All army cadets wear the CF green (“rifle green”) uniform. The basic uniform consists of boots, trousers, shirt, tunic, necktie and beret.. Unlike Scouts, your uniform is on loan to you free of charges but it, and any other equipment issued to you by the Cadet Corps, does not belong to you. You have to sign for almost everything you receive from the Supply Officer. Your signature is your promise to take care of the item, and to return them from where you got them. When you return items, don’t give them to “just anybody”; make sure that your signature is marked off, or that you get a receipt. When an item is found to be missing, or is needlessly damaged, a bill will be passed on to the parents of the cadet who is at fault. To prevent loss of uniform items write your name and cadet number on them with a clothing marker and remember not to leave your clothing lying around unattended.
Get your uniform ready the day before you need it. Don’t expect your mother to do your washing, ironing, sewing, or shining for you! If the uniform fits right and is properly cared for, it can look very smart. If you purchase combat clothing it must be Canadian Forces pattern. You may not mix items of combat clothing with your regular uniform. The following paragraphs explain how to care for and wear the various items of your uniform.
You will gain Highland dress after you are in the unit for a while and demonstrate that you have earned it. You will take your “Glengarry” test the first year to see if you are awarded the Glengarry and cap brass to replace your beret and RCACC cap brass
a. Head Dress:
All cadets will wear an issued beret while in uniform. You wear your beret evenly on your head. The leather sweatband is to be 2.5 cm (about the width of two fingers) above your eyebrow The crown of the beret is to be pulled downwards to the right and rear Be sure your cap badge is , centered over your left eye. Draw strings are to be tucked inside the gap of the sweatband. If your hair hangs down on your forehead you should be sure to tuck it under your beret when in uniform. You will have to form your beret to your head. These is done most easily by soaking the beret in hot water, then put on the beret with the badge over your left eye and the leather band level front and back pull the excess material down over the right side and back. Tie the strings at the back of the beret to ensure the band is the right size. Continue to wear the beret until it is reasonably dry. During cold weather training the cadet toque may be worn in lieu of the beret. The cadet toque may be worn with civilian clothing during corps field exercises. The cadet toque is worn with the RCAC badge centered on the forehead.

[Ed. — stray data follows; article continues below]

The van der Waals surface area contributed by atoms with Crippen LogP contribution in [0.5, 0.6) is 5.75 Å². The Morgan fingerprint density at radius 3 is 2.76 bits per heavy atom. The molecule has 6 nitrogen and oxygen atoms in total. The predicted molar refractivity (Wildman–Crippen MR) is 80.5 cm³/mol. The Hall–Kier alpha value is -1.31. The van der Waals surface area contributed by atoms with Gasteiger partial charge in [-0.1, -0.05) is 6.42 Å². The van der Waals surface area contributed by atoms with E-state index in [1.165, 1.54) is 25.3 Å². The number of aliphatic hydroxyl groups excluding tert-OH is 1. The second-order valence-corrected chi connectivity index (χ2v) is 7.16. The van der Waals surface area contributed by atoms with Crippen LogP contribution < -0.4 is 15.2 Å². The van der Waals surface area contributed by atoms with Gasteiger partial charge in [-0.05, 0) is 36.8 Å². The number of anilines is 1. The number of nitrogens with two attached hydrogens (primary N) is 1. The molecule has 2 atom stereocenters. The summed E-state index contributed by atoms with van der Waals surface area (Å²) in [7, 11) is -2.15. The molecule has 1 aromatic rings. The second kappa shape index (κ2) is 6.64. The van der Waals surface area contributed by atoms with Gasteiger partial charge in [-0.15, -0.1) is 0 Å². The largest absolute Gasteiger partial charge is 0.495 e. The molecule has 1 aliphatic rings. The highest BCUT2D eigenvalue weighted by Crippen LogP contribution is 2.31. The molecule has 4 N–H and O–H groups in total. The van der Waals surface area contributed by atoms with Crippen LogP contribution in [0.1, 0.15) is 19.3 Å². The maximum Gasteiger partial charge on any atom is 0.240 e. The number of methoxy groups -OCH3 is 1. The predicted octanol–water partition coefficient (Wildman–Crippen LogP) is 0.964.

b. Laundering, Ironing and Dry Cleaning:
Your uniform is machine washable and will require ironing. For special occasions you may wish to take it to a dry cleaner to be professionally pressed. When ironing your pants and tunic you should use a pressing doth. A pressing doth may be a towel, a pillow case, or other piece of cloth or even an open brown paper bag. The pressing doth will prevent your tunic and pants from becoming shiny due to ironing. You should also use a pressing cloth when ironing your necktie. The creases in your trousers/slacks sharpen by use of a moist pressing cloth or by wetting the crease itself